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Thursday, 18 July 2013

Titus Andronicus by William Shakespeare

I was quite looking forward to this. Much as I like things with a bit of subtext to them, I am also a bit of a fan of gore and violence on occasion. So, with one of the goriest of Shakespeare's plays in front of me, how could I resist? 

The plot of Titus Andronicus starts in the days following the death of the Roman Emperor, with the deceased's sons, Saturninus and Bassanius, arguing about who should inherit their father's throne. Returning from war with the Goths with prisoners in tow, the eponymous Titus breaks up their argument, lending his support to Saturninus who is then crowned Emperor. So far so good. The newly crowned Saturninus then makes known his desire to marry Lavinia, Titus' daughter; at this point, Bassanius absconds with her, stating that she was already betrothed to him, accompanied by Titus' four sons. Bereft of his bride, Saturninus decides that instead of Lavinia, he will marry Tamora, the Goth Queen amongst Titus' prisoners. The same woman whose son Titus sacrificed in honour of his dead sons. I'm sure you can see why the prospects of Titus and his family aren't great from that point onwards. 
If you are going to read Titus Andronicus for anything, then I would say that it should be for the character of Aaron, Tamora's Moorish lover. He is unashamedly evil, adding to the suffering of the Andronici with obvious glee. Highly unpleasant, but an absolute joy to watch: why else would he get all the great speeches? This is amply shown in Hugh Quarshie's performance in the BBC adaptation, so much so that I almost wanted him to win. Not quite, but almost. 
The adaptation overall was pretty solid, with decent make-up effects and very solid acting, especially from figures like Trevor Peacock and Edward Hardwicke. There was an odd focus on the largely incidental character of Young Lucius, although I can see that they were trying to show how much damage is done to the Andronici through him. I thought it was kind of moot though, considering what happens to Lavinia in the course of the play. 

Definitely worth watching or reading, so much so that I will be looking to get the Julie Taymor adaptation with Anthony Hopkins. Possibly not for those with weak stomachs, and especially those for whom rape is a no-go area. Otherwise I would definitely recommend it to Shakespeare fans. 4/5 

Next review: The Baker Street Phantom by Fabrice Bourland 

Signing off, 

Saturday, 13 July 2013

Worldstorm by James Lovegrove

I picked this up in Hay-on-Wye, I had no real preconceptions. I could just about gather that it was a fantasy novel, but otherwise the blurb was spectacularly unhelpful. Now that I've finished it, I have very little idea of how to express what opinion it left me with.

The plot of Worldstorm is a tad difficult to explain, simply because the narrative doesn't really act like a traditional fantasy narrative. On the one hand, it does initially follow a quest-style fantasy narrative. In it, Elder Ayn, a scholar who has mastered the ability to see into his own future, sets out into the world with his scribe Khollo, in order to find a way to stop the destruction of the eponymous Worldstorm. To do this, he must find two additional companions: Gregory, a boy who has bucked the family trend by not having fire-based powers, and Yashu, an islander seemingly without powers of any kind. That seems straightforward enough, until I consider the pacing. In most novels, fantasy or not, the main characters are usually forced to team up within the first few chapters. Not so here; instead, it takes nearly 3/4 of the narrative to get everyone together. In the meantime, each of them are essentially having their own mini-adventures. Don't get me wrong, these aren't bad story-lines in and of themselves, they just didn't feel like they really should have meshed together as they did.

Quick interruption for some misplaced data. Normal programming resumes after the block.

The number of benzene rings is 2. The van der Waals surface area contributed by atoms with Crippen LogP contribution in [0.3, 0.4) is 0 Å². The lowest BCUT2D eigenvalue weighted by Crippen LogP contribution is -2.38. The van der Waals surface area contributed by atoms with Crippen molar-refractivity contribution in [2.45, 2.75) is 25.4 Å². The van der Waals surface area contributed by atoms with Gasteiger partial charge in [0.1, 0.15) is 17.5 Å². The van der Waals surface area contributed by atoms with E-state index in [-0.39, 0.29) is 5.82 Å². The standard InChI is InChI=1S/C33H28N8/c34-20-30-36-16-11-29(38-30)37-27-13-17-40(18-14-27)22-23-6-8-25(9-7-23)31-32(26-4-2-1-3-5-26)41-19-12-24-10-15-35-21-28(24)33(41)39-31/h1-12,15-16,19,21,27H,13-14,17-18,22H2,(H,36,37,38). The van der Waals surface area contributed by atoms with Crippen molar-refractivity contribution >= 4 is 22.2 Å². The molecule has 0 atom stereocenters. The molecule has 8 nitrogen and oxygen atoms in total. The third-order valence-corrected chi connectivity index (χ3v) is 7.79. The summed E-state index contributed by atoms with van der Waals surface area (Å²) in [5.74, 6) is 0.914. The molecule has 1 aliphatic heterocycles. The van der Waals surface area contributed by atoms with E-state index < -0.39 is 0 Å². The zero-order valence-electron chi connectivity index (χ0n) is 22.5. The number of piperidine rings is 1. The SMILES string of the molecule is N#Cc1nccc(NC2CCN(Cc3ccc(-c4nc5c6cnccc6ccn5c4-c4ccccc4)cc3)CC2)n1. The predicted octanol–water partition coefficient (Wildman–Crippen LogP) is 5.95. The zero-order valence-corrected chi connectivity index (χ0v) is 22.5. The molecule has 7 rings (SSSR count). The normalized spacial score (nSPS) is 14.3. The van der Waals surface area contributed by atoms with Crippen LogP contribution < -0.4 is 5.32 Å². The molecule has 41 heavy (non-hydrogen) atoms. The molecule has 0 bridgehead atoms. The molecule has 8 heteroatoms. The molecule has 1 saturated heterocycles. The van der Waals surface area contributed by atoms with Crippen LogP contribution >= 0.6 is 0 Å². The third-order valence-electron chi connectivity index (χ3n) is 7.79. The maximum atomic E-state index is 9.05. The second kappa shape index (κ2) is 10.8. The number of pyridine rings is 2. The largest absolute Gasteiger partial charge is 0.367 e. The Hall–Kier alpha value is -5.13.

The characterisation and world-building are fantastic. Each of the main characters, as well as a few of the secondary characters that pop up, are fleshed out fantastically within a world that has been explored and thought out in incredible detail. The world is one where element-based powers are the norm, almost acting as races, with all the unfortunately inevitable tension that arises from their misunderstandings of one another. It is also a world blighted by the Worldstorm, an untiring storm that constantly travels across the globe, leaving destruction in its wake. The way these characters interact with the world is what kept me reading until the confusing and unsatisfying ending. First, there is Elder Ayn who has lived the majority of his life secluded in Stonehaven, an academic sanctuary for those with Air-Inclined powers; whilst there he realises that he is inherently dissatisfied with what he has achieved in life, prompting him to leave on a journey to destroy the Worldstorm. He initially appears to be solemn and dignified, but it soon becomes clear that he is an incredibly flawed man, often unable to see that what he sees as reasonable and justified is actually thoughtlessly cruel. Second is Khollo, a young man with the ability to remember everything from the age of 13 onwards with perfect clarity and accuracy. He's quite understated and quiet, but by the end he was my favourite by far, simply because of his good heart and intentions. Third, there is Gregory, a boy who finds that he has the Earth-based power of regeneration and heightened durability, despite having been born to a pure-bred family of Fire-Inclined. The sense of bitterness that he feels for being sent away after his family find out about his abilities is entirely understandable, and he is otherwise an admirable character who is easily the one who suffers the most by the end. Finally, there is Yashu. She's probably the only character that I felt was horribly misused. Her characterisation is brilliant, that of a no-nonsense and practical girl who is nonetheless incredibly sheltered. I just think that her character had so much potential that wasn't used. In order to explain, I will need to spoil the ending somewhat. You're free to skip if you want.